Thursday, April 9, the Senate and House agreed on legislation to waive the MCAS test for students this spring. The Governor approved the legislation the following day.

Both state and federal law require the administration of competency examinations. Given the lengthy school closures forced by the current COVID-19 epidemic most agree that the examinations would be unfair and impractical to administer even if school opens up during the current school year. The federal government has already agreed to waive the required examinations and today the state legislature affirmed that the requirement should be waived:

Notwithstanding section 1I of chapter 69 of the General Laws or any other general or special law to the contrary, the requirement for a comprehensive diagnostic  assessment of individual students under said section 1I of said chapter 69 is waived for the  remainder of the 2019-2020 school year in order to address disruptions caused by the outbreak of the 2019 novel coronavirus, also known as COVID-19, or the governor’s March 10, 2020  declaration of a state of emergency.

House 4616 as amended and enacted on April 9, 2020.

On Friday, Commissioner Riley issued this statement: “As a result of these federal and state actions and in light of the on-going health crisis, I am cancelling this spring’s regular administration of grade-level MCAS tests for students in grades 3-10.”

Every year there is a group of seniors who have not been able to pass all of the MCAS in the 10th or 11th grade. They are given opportunities to retake it as seniors. Prior to the COVID-19 emergency, these seniors had already had all their scheduled senior-year opportunities to retake the test. Many of them will have finally passed (March scores are pending) but there will be some students who have still not passed.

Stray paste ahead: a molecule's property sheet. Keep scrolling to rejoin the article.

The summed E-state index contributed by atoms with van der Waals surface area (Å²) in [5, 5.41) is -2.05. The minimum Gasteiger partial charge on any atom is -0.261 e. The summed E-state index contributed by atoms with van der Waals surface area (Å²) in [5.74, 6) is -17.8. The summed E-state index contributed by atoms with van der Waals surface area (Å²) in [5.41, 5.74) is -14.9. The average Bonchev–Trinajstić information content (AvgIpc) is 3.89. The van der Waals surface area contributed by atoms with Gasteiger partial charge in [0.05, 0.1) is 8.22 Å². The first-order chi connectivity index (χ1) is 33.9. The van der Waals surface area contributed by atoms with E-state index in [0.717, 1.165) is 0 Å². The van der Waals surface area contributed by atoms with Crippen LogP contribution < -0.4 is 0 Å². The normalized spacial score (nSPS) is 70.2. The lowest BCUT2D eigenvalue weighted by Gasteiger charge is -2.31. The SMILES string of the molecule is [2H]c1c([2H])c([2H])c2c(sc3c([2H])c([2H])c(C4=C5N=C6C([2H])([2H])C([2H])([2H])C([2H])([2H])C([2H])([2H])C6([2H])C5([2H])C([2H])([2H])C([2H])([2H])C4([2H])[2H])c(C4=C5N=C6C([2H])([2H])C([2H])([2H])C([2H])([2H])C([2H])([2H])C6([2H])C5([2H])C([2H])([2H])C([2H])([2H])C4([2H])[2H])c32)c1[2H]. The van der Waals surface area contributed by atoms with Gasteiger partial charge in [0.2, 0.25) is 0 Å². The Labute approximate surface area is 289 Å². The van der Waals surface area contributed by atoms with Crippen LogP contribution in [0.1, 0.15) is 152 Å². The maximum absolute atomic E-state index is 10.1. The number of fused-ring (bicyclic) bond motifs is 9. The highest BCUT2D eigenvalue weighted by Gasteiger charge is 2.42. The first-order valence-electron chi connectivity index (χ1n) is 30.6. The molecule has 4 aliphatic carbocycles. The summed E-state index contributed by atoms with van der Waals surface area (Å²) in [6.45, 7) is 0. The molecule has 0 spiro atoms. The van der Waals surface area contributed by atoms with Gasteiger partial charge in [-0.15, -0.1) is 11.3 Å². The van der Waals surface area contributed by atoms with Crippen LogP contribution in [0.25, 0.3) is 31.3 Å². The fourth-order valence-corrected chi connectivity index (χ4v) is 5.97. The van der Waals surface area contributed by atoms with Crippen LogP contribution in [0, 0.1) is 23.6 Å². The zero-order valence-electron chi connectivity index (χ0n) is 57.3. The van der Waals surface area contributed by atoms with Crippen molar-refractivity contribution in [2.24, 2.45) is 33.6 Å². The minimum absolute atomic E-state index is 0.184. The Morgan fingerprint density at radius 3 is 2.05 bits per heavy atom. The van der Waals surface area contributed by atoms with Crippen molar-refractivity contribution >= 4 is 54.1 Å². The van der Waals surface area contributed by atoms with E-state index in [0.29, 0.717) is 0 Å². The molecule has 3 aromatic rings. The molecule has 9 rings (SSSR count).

We gave the board of elementary and secondary education to waive the MCAS requirement for graduation for these students, even though the emergency has not directly affected their current testing schedule. They are losing the opportunity to further prepare for testing that might be available later in the year.

Notwithstanding clause (i) of the fourth paragraph of section 1D of chapter 69 of the General Laws or any other general or special law to the contrary, upon recommendation of the commissioner of elementary and secondary education, the board of elementary and secondary education may modify or waive the requirements of the competency determination for high school graduation, in order to address disruptions caused by the outbreak of the 2019 novel coronavirus, also known as COVID-19, or the governor’s March 10, 2020 declaration of a state of emergency; provided, that any grade 12 student that is unable to take or otherwise complete any assessment administered in the spring of 2020 as a requirement of the competency determination pursuant to said clause (i) of said fourth paragraph of said section 1D of said chapter 69 shall have the opportunity to take or retake the assessment during subsequent  offerings.

House 4616 as amended and enacted on April 9, 2020.

The bill also addresses several other matters affected by the COVID-19 emergency:

  • Pushing back school planning deadlines created in our recent education reform bill.
  • Granting the Department of Elementary and Secondary Education authority to approve interim budgets for regional schools if annual town approvals are delayed.
  • Pushing back the MBTA’s annual budget deadlines.
  • Streamlining applications for two major housing programs and reducing required in-person approval steps.

I happened to be doing the ministerial honors on the rostrum in the Senate today and it was a pleasure for me to put my signature on the parchment confirming that it had been enacted.

Published by Will Brownsberger

Will Brownsberger is State Senator from the Second Suffolk and Middlesex District.

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